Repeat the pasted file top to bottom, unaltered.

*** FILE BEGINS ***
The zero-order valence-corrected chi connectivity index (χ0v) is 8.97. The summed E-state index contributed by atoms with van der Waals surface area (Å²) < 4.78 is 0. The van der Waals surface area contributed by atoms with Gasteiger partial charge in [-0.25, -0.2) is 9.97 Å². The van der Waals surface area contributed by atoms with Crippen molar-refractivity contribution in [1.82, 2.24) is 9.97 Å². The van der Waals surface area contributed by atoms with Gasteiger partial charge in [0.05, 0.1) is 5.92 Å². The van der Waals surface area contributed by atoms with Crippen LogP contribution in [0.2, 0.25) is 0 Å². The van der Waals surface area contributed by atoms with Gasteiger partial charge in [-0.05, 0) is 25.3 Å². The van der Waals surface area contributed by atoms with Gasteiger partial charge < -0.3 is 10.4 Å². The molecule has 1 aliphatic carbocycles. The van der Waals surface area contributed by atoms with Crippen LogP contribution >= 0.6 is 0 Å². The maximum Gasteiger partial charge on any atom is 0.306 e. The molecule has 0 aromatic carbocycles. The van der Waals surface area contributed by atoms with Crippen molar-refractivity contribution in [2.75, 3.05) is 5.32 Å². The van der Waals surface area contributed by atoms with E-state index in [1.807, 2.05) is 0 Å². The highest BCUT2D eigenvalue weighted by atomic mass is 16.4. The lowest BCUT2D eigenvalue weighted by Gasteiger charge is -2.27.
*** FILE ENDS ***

The zero-order valence-corrected chi connectivity index (χ0v) is 8.97. The summed E-state index contributed by atoms with van der Waals surface area (Å²) < 4.78 is 0. The van der Waals surface area contributed by atoms with Gasteiger partial charge in [-0.25, -0.2) is 9.97 Å². The van der Waals surface area contributed by atoms with Crippen molar-refractivity contribution in [1.82, 2.24) is 9.97 Å². The van der Waals surface area contributed by atoms with Gasteiger partial charge in [0.05, 0.1) is 5.92 Å². The van der Waals surface area contributed by atoms with Crippen LogP contribution in [0.2, 0.25) is 0 Å². The van der Waals surface area contributed by atoms with Gasteiger partial charge in [-0.05, 0) is 25.3 Å². The van der Waals surface area contributed by atoms with Gasteiger partial charge < -0.3 is 10.4 Å². The molecule has 1 aliphatic carbocycles. The van der Waals surface area contributed by atoms with Crippen LogP contribution >= 0.6 is 0 Å². The maximum Gasteiger partial charge on any atom is 0.306 e. The molecule has 0 aromatic carbocycles. The van der Waals surface area contributed by atoms with Crippen molar-refractivity contribution in [2.75, 3.05) is 5.32 Å². The van der Waals surface area contributed by atoms with E-state index in [1.807, 2.05) is 0 Å². The highest BCUT2D eigenvalue weighted by atomic mass is 16.4. The lowest BCUT2D eigenvalue weighted by Gasteiger charge is -2.27.